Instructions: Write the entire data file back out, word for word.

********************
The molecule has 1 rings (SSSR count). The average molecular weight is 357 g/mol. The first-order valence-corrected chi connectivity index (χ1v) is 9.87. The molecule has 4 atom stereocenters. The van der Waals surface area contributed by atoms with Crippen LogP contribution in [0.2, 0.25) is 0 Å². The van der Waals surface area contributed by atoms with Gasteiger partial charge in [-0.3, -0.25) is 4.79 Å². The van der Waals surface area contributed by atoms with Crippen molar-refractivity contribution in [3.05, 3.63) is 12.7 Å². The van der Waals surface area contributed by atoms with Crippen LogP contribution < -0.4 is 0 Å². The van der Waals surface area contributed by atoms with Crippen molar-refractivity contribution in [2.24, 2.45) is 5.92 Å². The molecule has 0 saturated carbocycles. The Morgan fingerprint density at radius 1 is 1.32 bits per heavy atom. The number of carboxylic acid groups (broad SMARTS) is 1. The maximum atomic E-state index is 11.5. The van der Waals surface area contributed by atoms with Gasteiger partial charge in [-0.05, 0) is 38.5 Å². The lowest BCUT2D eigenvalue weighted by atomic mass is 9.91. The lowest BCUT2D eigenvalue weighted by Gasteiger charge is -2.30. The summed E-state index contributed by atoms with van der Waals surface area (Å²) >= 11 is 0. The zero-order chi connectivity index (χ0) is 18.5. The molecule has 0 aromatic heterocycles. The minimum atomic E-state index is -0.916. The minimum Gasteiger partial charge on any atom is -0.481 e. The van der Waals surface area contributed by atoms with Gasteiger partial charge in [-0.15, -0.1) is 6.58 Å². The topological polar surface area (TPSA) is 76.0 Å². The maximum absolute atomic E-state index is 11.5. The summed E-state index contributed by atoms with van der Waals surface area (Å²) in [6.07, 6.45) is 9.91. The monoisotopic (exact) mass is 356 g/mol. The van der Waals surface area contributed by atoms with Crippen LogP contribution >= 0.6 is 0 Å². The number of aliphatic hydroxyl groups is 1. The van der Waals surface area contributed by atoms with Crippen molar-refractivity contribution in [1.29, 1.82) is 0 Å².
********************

The molecule has 1 rings (SSSR count). The average molecular weight is 357 g/mol. The first-order valence-corrected chi connectivity index (χ1v) is 9.87. The molecule has 4 atom stereocenters. The van der Waals surface area contributed by atoms with Crippen LogP contribution in [0.2, 0.25) is 0 Å². The van der Waals surface area contributed by atoms with Gasteiger partial charge in [-0.3, -0.25) is 4.79 Å². The van der Waals surface area contributed by atoms with Crippen molar-refractivity contribution in [3.05, 3.63) is 12.7 Å². The van der Waals surface area contributed by atoms with Crippen LogP contribution < -0.4 is 0 Å². The van der Waals surface area contributed by atoms with Crippen molar-refractivity contribution in [2.24, 2.45) is 5.92 Å². The molecule has 0 saturated carbocycles. The Morgan fingerprint density at radius 1 is 1.32 bits per heavy atom. The number of carboxylic acid groups (broad SMARTS) is 1. The maximum atomic E-state index is 11.5. The van der Waals surface area contributed by atoms with Gasteiger partial charge in [-0.05, 0) is 38.5 Å². The lowest BCUT2D eigenvalue weighted by atomic mass is 9.91. The lowest BCUT2D eigenvalue weighted by Gasteiger charge is -2.30. The summed E-state index contributed by atoms with van der Waals surface area (Å²) >= 11 is 0. The zero-order chi connectivity index (χ0) is 18.5. The molecule has 0 aromatic heterocycles. The minimum atomic E-state index is -0.916. The minimum Gasteiger partial charge on any atom is -0.481 e. The van der Waals surface area contributed by atoms with Gasteiger partial charge in [-0.15, -0.1) is 6.58 Å². The topological polar surface area (TPSA) is 76.0 Å². The maximum absolute atomic E-state index is 11.5. The summed E-state index contributed by atoms with van der Waals surface area (Å²) in [6.07, 6.45) is 9.91. The monoisotopic (exact) mass is 356 g/mol. The van der Waals surface area contributed by atoms with Crippen LogP contribution >= 0.6 is 0 Å². The number of aliphatic hydroxyl groups is 1. The van der Waals surface area contributed by atoms with Crippen molar-refractivity contribution in [1.29, 1.82) is 0 Å².